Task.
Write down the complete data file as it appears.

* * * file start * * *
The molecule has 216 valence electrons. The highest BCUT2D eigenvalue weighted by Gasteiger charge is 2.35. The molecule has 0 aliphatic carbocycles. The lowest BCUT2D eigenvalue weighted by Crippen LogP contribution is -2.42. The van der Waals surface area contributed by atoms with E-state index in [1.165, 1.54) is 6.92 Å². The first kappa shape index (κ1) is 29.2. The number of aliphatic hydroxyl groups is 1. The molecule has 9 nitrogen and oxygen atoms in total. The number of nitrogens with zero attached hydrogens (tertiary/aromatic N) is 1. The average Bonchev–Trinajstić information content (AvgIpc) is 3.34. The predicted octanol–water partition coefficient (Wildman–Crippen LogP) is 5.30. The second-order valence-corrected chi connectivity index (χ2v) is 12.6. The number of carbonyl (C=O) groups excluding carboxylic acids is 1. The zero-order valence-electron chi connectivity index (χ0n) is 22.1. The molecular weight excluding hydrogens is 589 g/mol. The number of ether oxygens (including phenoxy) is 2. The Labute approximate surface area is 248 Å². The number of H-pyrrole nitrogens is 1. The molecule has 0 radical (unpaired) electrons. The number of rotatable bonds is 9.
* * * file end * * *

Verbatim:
The molecule has 216 valence electrons. The highest BCUT2D eigenvalue weighted by Gasteiger charge is 2.35. The molecule has 0 aliphatic carbocycles. The lowest BCUT2D eigenvalue weighted by Crippen LogP contribution is -2.42. The van der Waals surface area contributed by atoms with E-state index in [1.165, 1.54) is 6.92 Å². The first kappa shape index (κ1) is 29.2. The number of aliphatic hydroxyl groups is 1. The molecule has 9 nitrogen and oxygen atoms in total. The number of nitrogens with zero attached hydrogens (tertiary/aromatic N) is 1. The average Bonchev–Trinajstić information content (AvgIpc) is 3.34. The predicted octanol–water partition coefficient (Wildman–Crippen LogP) is 5.30. The second-order valence-corrected chi connectivity index (χ2v) is 12.6. The number of carbonyl (C=O) groups excluding carboxylic acids is 1. The zero-order valence-electron chi connectivity index (χ0n) is 22.1. The molecular weight excluding hydrogens is 589 g/mol. The number of ether oxygens (including phenoxy) is 2. The Labute approximate surface area is 248 Å². The number of H-pyrrole nitrogens is 1. The molecule has 0 radical (unpaired) electrons. The number of rotatable bonds is 9.